What will you leave behind when you go?

This is Einstein's desk and office, just as he left it when he left us for good. What great ideas were hidden there?
This is Einstein’s desk and office, just as he left it when he left us for good. What great ideas were hidden there?

THE THOUGHT strikes us all.

Some sooner.

Most of us later.

As soon as we pass the age of thirty, we become suddenly aware of our own mortality.

I passed thirty a long time ago.

I think the Wright Brothers had just flown.

Or maybe it was Wiley Post.

Doesn’t matter.

I have lived a long time trying to outrun my mortality.

It hasn’t gained on me, but I can sometimes hear the echo of its footsteps down a dark and rain-splattered alley somewhere.

That’s how I want go someday.

In a dark alley.

The darker, the better.

I’ve spent a lot of time in the dark alleys that occupy my novels.

I figure I’ll have company among the shadows.

Writers, more than anyone, keep asking: what do we leave behind when we are gone?

Here’s the short list.

May God forgive us for our secrets.

We’ll leave a few published stories and a few published books.

And, tragically, we leave stories untold.

On our desks, the great unwashed will find scraps of paper that hold our ideas and assorted passages we planned to include in a novel someday before the days finally run out.

“What does it mean?” they ask.

No one knows.

Perhaps no one cares.

Perhaps no one even asks the question.

There will be scattered pieces of wrinkled and yellowed paper where we outlined our plots and plot twists, dressed our characters to meet the world on the outside of the novel, and scratched out potential titles.

Some good.

Some bad.

Most are better left unread, wadded up, and thrown away by the cleaning lady.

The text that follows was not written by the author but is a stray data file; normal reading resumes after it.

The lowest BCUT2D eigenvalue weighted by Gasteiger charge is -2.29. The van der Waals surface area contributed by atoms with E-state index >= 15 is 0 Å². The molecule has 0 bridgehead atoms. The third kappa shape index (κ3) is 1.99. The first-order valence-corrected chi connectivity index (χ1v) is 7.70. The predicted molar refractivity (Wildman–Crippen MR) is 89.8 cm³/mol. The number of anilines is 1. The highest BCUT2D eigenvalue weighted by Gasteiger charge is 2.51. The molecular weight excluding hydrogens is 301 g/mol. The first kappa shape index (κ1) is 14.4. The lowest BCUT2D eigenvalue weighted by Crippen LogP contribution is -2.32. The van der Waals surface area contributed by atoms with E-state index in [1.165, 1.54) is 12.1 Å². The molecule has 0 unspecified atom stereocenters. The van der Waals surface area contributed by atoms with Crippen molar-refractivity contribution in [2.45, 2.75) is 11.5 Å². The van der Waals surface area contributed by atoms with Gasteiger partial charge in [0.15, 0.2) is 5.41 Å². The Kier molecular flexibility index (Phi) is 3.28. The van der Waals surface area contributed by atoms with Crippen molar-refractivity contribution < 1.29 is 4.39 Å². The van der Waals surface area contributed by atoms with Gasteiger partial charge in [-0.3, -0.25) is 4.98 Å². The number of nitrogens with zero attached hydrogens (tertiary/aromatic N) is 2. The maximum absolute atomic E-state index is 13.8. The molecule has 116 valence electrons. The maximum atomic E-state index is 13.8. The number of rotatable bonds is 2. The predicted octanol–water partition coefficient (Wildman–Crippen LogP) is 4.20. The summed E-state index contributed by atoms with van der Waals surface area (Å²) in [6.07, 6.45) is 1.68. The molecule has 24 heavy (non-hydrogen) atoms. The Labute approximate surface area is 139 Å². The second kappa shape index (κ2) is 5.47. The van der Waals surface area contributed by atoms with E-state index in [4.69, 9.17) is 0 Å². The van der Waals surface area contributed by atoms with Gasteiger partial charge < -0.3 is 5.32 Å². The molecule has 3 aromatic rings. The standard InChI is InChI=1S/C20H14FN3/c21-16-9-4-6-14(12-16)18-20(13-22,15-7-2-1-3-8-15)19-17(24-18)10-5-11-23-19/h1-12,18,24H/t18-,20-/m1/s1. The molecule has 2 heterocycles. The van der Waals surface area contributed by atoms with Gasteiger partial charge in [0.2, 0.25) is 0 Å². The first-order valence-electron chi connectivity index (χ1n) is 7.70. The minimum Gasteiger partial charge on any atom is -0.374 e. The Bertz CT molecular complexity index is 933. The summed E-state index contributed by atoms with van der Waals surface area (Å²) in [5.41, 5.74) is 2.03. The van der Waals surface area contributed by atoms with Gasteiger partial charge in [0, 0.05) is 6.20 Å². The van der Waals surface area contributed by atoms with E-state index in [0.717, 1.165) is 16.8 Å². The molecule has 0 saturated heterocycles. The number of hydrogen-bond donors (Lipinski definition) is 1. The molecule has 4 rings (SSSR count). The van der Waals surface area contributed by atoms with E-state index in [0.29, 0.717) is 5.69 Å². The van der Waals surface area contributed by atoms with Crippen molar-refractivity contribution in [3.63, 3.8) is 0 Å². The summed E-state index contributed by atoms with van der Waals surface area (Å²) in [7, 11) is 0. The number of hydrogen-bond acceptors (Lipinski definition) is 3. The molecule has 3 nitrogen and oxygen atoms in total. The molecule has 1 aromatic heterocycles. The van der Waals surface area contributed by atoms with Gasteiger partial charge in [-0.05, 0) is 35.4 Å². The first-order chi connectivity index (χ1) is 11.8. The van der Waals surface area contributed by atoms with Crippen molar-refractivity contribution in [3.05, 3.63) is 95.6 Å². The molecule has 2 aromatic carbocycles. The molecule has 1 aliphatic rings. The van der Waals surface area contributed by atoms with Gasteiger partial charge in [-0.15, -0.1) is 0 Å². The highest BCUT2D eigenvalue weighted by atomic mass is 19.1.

If God is as merciful as I hope He is, those scraps will burn before my ashes do.

Here is reality.

What looks like a brilliant idea today may wind up looking downright silly in tomorrow’s light of day.

We bleed words.

And not all of them are the right ones.

That’s why everything is scribbled on scattered scraps of paper.

Scattered scraps of paper is where we want them to reside.

And forever.

If it were a perfect world, we would leave after typing the final period on the final sentence of the final chapter in our final novel.

It would contain the stories of our lives tucked away in three hundred pages, maybe more, provided, of course, our lives have plodded up one road and down another as we weave our way through an epic.

Then again, others might be better off leaving their legacy among the pages of a novella.

Me?

I figure a good short story will just about cover it all.

I am haunted by those final months of Jory Sherman’s life.

He was quite an author who had produced four hundred books.

He was a legend.

But Jory was old.

He was tired.

He was blind.

He was too weak to write.

He couldn’t see the computer screen anyway.

He just lay in bed with a smile on his face.

And he told us all, “I’m still writing novels in my head.” He paused, took a deep breath and said, “You know, some of them are pretty good.”

We’ll never read them.

We’ll never know what we missed..

They say you can’t take it with you.

But they’re wrong.

We do.

Our stories all come with us when we go.

Caleb Pirtle III wanted to leave behind his Ambrose Lincoln stories.